Willow smiled and leaned in to bump her nose affectionately against her beloved brother. She knew he was right, but apparently no harm had been done. She and her unborn were fine. "You are right as always, my brother. My child and I will be more obedient."

Her green eyes sparkled mischievously. When she patted his cheek, he tried to scowl but failed, and she was sent on her way to join her mate. Xander had watched this exchange with great interest. Although he couldn't hear their words, their affection and the small swell of her belly told him all he needed to know.

And then they were alone. The day was growing late and the wind outside the cave howled with a frigid snap and the threat of coming snow. Inside, it was dry and warm and more than just a niggling claustrophobic. The shapes and shadows of the flames danced on the walls in a way that made the cave paintings seem to come alive. The great beasts appeared to charge and undulate as the fearless warriors chased and captured them.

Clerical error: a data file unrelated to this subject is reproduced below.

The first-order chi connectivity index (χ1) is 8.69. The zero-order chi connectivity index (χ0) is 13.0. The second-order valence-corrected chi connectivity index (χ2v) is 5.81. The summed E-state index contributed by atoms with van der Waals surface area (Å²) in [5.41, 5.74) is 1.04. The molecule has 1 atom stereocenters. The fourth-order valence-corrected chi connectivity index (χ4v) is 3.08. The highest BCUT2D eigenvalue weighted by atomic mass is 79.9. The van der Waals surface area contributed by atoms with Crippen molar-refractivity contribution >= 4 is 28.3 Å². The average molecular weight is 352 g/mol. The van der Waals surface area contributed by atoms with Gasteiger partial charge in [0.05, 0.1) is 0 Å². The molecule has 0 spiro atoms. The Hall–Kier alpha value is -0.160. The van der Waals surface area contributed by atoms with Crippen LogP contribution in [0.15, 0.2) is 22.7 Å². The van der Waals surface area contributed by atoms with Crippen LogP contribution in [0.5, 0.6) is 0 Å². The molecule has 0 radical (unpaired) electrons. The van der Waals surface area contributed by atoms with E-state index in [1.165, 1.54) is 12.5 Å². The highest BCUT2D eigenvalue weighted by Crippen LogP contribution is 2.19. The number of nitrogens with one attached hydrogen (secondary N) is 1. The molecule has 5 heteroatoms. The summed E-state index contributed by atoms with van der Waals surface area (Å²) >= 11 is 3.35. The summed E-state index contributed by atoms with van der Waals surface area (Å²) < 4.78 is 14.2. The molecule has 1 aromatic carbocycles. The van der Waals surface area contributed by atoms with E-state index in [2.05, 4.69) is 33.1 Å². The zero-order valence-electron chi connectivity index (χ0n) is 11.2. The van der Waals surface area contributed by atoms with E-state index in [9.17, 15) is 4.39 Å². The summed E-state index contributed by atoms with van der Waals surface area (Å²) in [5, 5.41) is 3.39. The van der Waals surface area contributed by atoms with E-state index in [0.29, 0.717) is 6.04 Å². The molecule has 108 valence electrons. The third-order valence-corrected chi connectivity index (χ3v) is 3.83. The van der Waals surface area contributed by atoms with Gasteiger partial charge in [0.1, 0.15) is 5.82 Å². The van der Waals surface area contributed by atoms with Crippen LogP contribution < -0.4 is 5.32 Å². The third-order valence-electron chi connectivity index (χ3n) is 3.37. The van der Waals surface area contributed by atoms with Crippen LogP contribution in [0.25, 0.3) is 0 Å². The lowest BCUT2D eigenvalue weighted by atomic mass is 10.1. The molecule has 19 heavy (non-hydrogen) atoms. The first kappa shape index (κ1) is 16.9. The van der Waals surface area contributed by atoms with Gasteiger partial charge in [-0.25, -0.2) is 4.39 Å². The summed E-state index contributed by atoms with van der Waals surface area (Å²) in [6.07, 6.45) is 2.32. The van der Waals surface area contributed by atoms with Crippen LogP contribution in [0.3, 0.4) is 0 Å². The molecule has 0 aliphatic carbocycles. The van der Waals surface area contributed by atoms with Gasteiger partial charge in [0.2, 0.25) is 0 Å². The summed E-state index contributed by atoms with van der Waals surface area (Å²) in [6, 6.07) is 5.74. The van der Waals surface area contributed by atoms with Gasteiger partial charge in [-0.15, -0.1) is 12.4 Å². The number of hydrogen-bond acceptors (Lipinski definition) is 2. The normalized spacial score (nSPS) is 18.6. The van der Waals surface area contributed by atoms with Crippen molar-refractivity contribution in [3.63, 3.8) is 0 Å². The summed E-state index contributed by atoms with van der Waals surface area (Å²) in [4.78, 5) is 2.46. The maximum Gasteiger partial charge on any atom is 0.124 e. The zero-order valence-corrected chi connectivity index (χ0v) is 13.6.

Xander sat against the far wall. His hand continued to press on his injured side, and he wondered if the dark colors on his legs were just that or if there was something broken inside. Spike stood on the opposite side of the fire and he watched the man carefully, gauging him. Evaluating him. Waiting to see what his first point of concern would be. He didn't have long to wait. Angrily, Xander asked, "Where is my spear?"

'A warrior.' Spike attached the label. It made sense. The man was strong. His body was wonderfully formed. Spike frowned at himself and the odd line his thoughts were taking.

"I am Spike. I am leader of the White Cave Clan. You were found broken at the bottom of the high rocks near the pond of fresh water. Because you still have sound in your chest, my hunter insisted we bring you here to live or die. What is your name? Why were you alone? Who is your clan?"

Spike's low, calm tone went a long way toward easing the fear and trepidation Xander felt. However, as a clan leader, he would not be questioned like a pup.